Once you have everything you need for your bug out bag now it comes time to pack it. But packing your bug out bag isn’t just stuffing it in a big ball and hoping for the best. You need to pack it in an organized manner that allows you to find things quickly and know exactly where they are. Plus allow you to easily keep track of your bug out bag’s inventory when it’s being stored. As a former soldier I can’t stress the importance of keeping things organized and neat because when your adrenaline is going and your in a fight or flight state you won’t be thinking rationally. The last thing you want to have happen in an emergency situation is to be scrambling around trying to find your knife or fist aid kit. So here’s how you pack your bug out bag effectively.
1. Water proof it
Before you put a single item inside your bug out bag you need to have a system in place to keep your items dry. Obviously depending on where you live this might not even be a factor, but if your like myself and live in the Pacific North West you know that it constantly rains. If you live in a place like that having a waterproof layer is essential for your bug out bag. It also can help keep items separated, especially food or other liquids and helps prevent leaks within your bag.
A cheap and easy way to do this is to use household garbage bags, doesn’t matter the type but if you are going the cheap route you might want to use a couple instead of just one. For your clothes or items such as maps and matches place them in separate plastic bags (I recommend the freezer bags that can close up). This will protect them from any possible leaks from items on the inside of the bag. Trust me the last thing you want to do is wear something that had wet food leaked all over it.
2. Prioritize what you need
Your gear needs to be packed in order of importance. Ask yourself “ What am I going to use all the time? And What would I need to get at quickly?”
Your biggest priority items should be:
a. first aid kit b. knife c. water d. rope
If your bug out bag has a large enough pocket on the outside put your first aid kit in it. Clearly mark it so that others know were your first aid kit is. Remember you could be travelling with others, and if you are injured they need to know how to find your emergency supplies to help you. If you don’t have room on the outside then your first aid kit should be at the very top of your pack on the inside.
Other items such as rope, knife, flashlight, and water should be located outside the bag. (If it has pouches or you can tie them off to the side) Remember to keep any external items from bouncing around and making noise or getting caught on something by tying them off securely or closing any pouch there in.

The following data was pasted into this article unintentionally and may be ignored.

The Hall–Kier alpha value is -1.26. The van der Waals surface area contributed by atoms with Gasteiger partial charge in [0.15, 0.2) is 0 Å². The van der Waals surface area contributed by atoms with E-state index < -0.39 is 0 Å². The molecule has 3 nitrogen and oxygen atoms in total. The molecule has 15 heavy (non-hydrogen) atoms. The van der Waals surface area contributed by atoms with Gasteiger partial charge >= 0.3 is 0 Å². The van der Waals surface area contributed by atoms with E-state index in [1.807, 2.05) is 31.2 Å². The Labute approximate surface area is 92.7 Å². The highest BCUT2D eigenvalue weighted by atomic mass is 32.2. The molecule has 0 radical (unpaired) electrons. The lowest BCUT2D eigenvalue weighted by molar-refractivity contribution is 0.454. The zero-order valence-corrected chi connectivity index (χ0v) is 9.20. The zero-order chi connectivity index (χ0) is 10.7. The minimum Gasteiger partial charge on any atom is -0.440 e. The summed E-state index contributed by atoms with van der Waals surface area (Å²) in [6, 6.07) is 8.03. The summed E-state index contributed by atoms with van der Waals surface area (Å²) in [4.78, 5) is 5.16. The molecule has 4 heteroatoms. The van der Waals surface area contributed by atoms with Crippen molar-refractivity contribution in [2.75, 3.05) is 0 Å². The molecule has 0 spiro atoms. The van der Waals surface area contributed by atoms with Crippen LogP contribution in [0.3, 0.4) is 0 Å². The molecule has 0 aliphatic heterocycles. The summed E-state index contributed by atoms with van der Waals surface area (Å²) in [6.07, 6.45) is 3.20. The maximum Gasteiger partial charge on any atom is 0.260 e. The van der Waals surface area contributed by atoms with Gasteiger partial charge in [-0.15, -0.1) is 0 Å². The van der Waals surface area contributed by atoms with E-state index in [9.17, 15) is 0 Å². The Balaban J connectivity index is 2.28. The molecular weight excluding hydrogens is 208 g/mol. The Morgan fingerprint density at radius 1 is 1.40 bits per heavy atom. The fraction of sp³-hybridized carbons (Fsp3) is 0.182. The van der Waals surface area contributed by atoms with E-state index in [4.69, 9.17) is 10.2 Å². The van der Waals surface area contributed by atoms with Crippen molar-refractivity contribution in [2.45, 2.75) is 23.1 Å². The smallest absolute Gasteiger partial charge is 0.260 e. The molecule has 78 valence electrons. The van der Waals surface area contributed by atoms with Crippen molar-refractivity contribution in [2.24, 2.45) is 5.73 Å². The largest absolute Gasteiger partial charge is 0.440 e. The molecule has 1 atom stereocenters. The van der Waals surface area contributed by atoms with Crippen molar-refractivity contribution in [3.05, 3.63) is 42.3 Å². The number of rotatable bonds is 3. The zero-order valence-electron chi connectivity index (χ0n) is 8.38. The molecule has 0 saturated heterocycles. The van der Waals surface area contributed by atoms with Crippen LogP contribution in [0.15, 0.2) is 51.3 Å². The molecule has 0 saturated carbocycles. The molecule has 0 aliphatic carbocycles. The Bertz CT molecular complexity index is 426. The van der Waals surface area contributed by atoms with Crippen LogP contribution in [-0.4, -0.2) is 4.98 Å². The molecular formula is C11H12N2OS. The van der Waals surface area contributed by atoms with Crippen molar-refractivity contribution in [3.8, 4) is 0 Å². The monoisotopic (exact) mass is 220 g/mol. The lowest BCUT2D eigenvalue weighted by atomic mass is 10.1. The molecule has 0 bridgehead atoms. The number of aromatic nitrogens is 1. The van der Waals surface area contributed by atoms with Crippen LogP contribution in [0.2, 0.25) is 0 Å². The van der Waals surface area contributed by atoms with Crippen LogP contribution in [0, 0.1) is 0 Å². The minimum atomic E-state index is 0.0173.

3. Secondary items
Once you establish what your priority items are, you can now pack your secondary items. These are such things as
a. clothes b. hygiene items c. food d. radio or other communication devices e. anything else you need
Your clothes should be packed at the very bottom of your bug out bag. These are items you can get to when you have some downtime and not on the move. I highly recommend your clothes are packed in a separate plastic bag. (You can use any plastic bag for this) Again like having a waterproof layer this will protect your clothes from moisture or in case something in your bag leaks. It’s also a good idea to use a compression pack, especially for items like jeans that are more difficult to get into a small space. Remember to take the time and properly fold your clothes rather then just stuffing them into your bag. When your clothes are a giant jumble they’ll take up more space.
Next in order of importance should be your hygiene kit, food, water and anything else you feel you need to. Again it’s up to you to decide what you think is more important and what you think your going to need access to more. The last thing you want to be is a kit bomb where you have to tear everything apart to get at something vital. It’s also a good idea to separate these items into their own plastic bags to prevent leaks and getting ruined from moisture. Remember to label your individual bags with their contents if there not in clear plastic, this will save you lots of time rather then having to open every bag up to find out it’s contents.
Other Bug Out Bag Tips
- Other things you can do to maintain your bug out bags effectiveness is to create an item checklist to keep tabs on any items that you need to replace or repair.
- Keep your bug out bag in an easy to reach location in the event of an emergency. At home it should be located at or near the main entrance / exit of your home. If it’s in your car keep it in the back sear or trunk.
- Always keep your bug out bag packed and ready to go at all times. This way if an emergency happens and you have to leave your home, you can just grab it and go and not run around in a panic trying to find what you need.
- If there’s more then one of you let those in your family know where your bug out bag is, what’s inside it, and let them know how to use everything in it. Your bug out bag won’t do anyone any good if you’re trapped near work and your loved ones can’t find it.
When this website was focused on post apocalyptic survival one of the topics I mentioned was how to create a “bug out bag”. These are ready made emergency packs that you would grab when staying in your home was not an option. A bug out bag or emergency bag can be used for more then the possible collapse of civilization as we know it. In the event of a natural disaster, or if your stranded in the middle of nowhere, having an emergency supply of necessities can save your life.............